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August 2001

Matheran 0-6-0T

by Marc Horovitz

Historical notes
India’s Matheran Hill Railway was built in 1905 to provide access to the resort of Matheran. It rises from Neral, near sea level, on the mainline near Bombay, to Matheran, elevation 2,500'. The journey took about two hours. The line is 12.5 miles long and has a ruling gradient of 1 in 30 (3%). There are many curves of 60' radius and one as tight as 45'. The consulting engineer was E.R. Calthrop, of Leek and Manifold fame, who specified 0-6-0T articulated locomotives with six-ton axle loading. Four locomotives were built to his specifications by Orenstein and Koppel in 1905-7. These engines had Klien-Lindner patented articulation.

There has been much discussion on the origins of the design of this articulation. As it appears on these locomotives, it is very close to the Heywood system. The center axle has sliding sideplay while the outer axles have radial movement. The trailing axle is behind the firebox, giving the engines a very long wheelbase. Externally, the engines do not appear to be articulated, as they have outside frames and, even on very sharp curves, it is difficult to see the sideways movement of the wheels and axles.

The four steam engines worked the line until the introduction of diesel power in 1956. The steam locos then worked with the diesels until the last one was withdrawn from active service in 1982. The railway still operates and it is thought that a Darjeeling B class 0-4-0ST has recently been transferred to Neral to work tourist trains. This makes a 100-year-old link with the past, as a B class tank engine was used on construction trains when the Matheran line was built.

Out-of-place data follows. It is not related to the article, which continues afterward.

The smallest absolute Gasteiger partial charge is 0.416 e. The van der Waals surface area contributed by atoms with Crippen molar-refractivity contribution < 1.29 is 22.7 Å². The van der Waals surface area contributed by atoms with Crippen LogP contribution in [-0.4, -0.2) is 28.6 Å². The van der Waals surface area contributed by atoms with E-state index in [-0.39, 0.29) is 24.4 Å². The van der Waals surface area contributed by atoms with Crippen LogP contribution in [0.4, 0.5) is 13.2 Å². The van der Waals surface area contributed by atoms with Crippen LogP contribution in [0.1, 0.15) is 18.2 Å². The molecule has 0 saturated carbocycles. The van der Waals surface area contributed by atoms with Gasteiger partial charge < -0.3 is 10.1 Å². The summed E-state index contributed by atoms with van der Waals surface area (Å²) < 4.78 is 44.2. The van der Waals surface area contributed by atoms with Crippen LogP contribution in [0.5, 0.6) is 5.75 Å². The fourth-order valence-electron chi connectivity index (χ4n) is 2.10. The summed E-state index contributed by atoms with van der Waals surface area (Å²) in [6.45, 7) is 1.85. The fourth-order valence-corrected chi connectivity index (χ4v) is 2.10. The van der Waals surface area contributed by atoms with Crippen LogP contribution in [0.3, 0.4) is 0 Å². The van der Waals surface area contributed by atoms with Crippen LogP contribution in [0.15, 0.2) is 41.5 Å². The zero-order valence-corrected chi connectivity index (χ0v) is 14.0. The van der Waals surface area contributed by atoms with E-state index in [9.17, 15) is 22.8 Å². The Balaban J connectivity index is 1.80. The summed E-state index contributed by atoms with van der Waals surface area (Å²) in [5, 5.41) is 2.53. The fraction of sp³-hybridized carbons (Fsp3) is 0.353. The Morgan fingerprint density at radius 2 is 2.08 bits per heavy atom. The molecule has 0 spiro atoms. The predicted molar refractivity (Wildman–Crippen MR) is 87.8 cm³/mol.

All four engines survive today. One is at the Museum in Delhi, one is at Bombay, and one resides at Matheran. The fourth was brought into the UK in 1987 and was stored at Amberley and Peterborough. It is currently being restored for service at the Leighton Buzzard Light Railway in the UK. The boiler is now reunited with the chassis and it is hoped to have it back in steam in later in 2001. —D.B. Pinniger, Cookham, England

The model
Mike Gaskin is one of the lesser-known British handbuilders. His output is limited, which makes his products all the more delectable when one comes your way. His engines are workmanlike and reliable and each has its own particular charm.

His Matheran 0-6-0T is a sophisticated locomotive. It has an alcohol fired, locomotive-type boiler with a metal “arch” in the firebox. There’s a hand pump in the cab (with a large, removable handle), but no axle pump. Boiler fittings include a blower to help in raising steam, a throttle lever accessible through the left-hand window, a safety valve, a water glass with blowdown, and a pressure gauge. The displacement lubricator is mounted in the cab, above the boiler—an unusual position. The roof is removable for access to the controls.